The family of Henrietta Lacks, a Black woman whose cells were used without permission to form the basis of decades of scientific research, has reached a settlement with the biotech company Thermo Fisher Scientific.

The cells, known as HeLa cells, were taken from Lacks without her knowledge or consent in 1951 when she was seeking cervical cancer treatment at Johns Hopkins, in Baltimore. Doctors discovered that the cells doubled every 20 to 24 hours in the lab instead of dying. They were the first human cells that scientists successfully cloned, and they have been reproduced infinitely ever since. 

Lacks herself died in 1951, but her cells continued to be used after her death in research that led to a series of medical advancements, including in the development of the polio vaccine and in treatments for cancer, HIV/AIDS, leukemia and Parkinson’s disease. 

Lacks’ family only found out about it decades later. 

Henrietta Lacks.

National Institutes of Health

Lacks’ story reached millions of Americans through the nonfiction bestseller “The Immortal Life of Henrietta Lacks,” which was made into an HBO movie starring Oprah Winfrey as Lacks’ daughter, Deborah.

In 2021, Lacks’ estate filed a lawsuit against Thermo Fisher Scientific, alleging that the company was mass producing and selling tissue taken from Lacks even after it became well-known that the materials had been taken from her without her consent. The suit was filed exactly 70 years after Lacks’ death.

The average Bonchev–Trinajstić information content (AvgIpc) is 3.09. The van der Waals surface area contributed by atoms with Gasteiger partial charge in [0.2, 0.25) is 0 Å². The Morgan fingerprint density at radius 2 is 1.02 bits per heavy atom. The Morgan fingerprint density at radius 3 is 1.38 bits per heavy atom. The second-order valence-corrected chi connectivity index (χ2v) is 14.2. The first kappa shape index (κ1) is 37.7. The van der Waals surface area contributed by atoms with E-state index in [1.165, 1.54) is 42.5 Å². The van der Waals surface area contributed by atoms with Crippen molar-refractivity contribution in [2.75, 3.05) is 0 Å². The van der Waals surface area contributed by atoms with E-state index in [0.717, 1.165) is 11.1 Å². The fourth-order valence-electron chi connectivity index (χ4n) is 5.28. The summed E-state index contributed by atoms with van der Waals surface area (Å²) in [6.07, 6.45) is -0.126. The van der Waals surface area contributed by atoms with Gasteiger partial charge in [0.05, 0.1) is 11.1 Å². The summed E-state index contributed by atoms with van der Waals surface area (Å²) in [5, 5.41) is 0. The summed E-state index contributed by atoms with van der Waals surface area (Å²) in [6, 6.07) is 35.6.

“We want to make sure that the family voice is finally heard after 70 years of being ignored,” the prominent civil rights attorney Ben Ben, one of the lawyers representing Lacks’ estate, told CBS News in 2021. “The American pharmaceutical corporations have a shameful history of profiting off the research of using and exploiting Black people and their illnesses and their bodies.”

“Thermo Fisher Scientific has known that HeLa cells were stolen from Ms. Lacks and chose to use her body for profit anyway,” the lawsuit alleged. It has been previously reported that Thermo Fisher Scientific said they generate about $35 billion in annual revenue. In the lawsuit, Lacks’ estate asked that the company “disgorge the full amount of its net profits obtained by commercializing the HeLa cell line to the Estate of Henrietta Lacks.” The suit also sought an order stopping the company from using the HeLa cells without the estate’s permission. 

The terms of Tuesday’s settlement were not made public, but Crump said in a news conference that both parties were “pleased” to have resolved the matter outside of court, CBS Baltimore reported

Tuesday would have been Lacks’ 103rd birthday, Crump noted. 

“I can think of no better present… than to give her family some measure of respect for Henrietta Lacks, some measure of dignity for Henrietta Lacks, and most of all some measure of justice for Henrietta Lacks,” Crump said.


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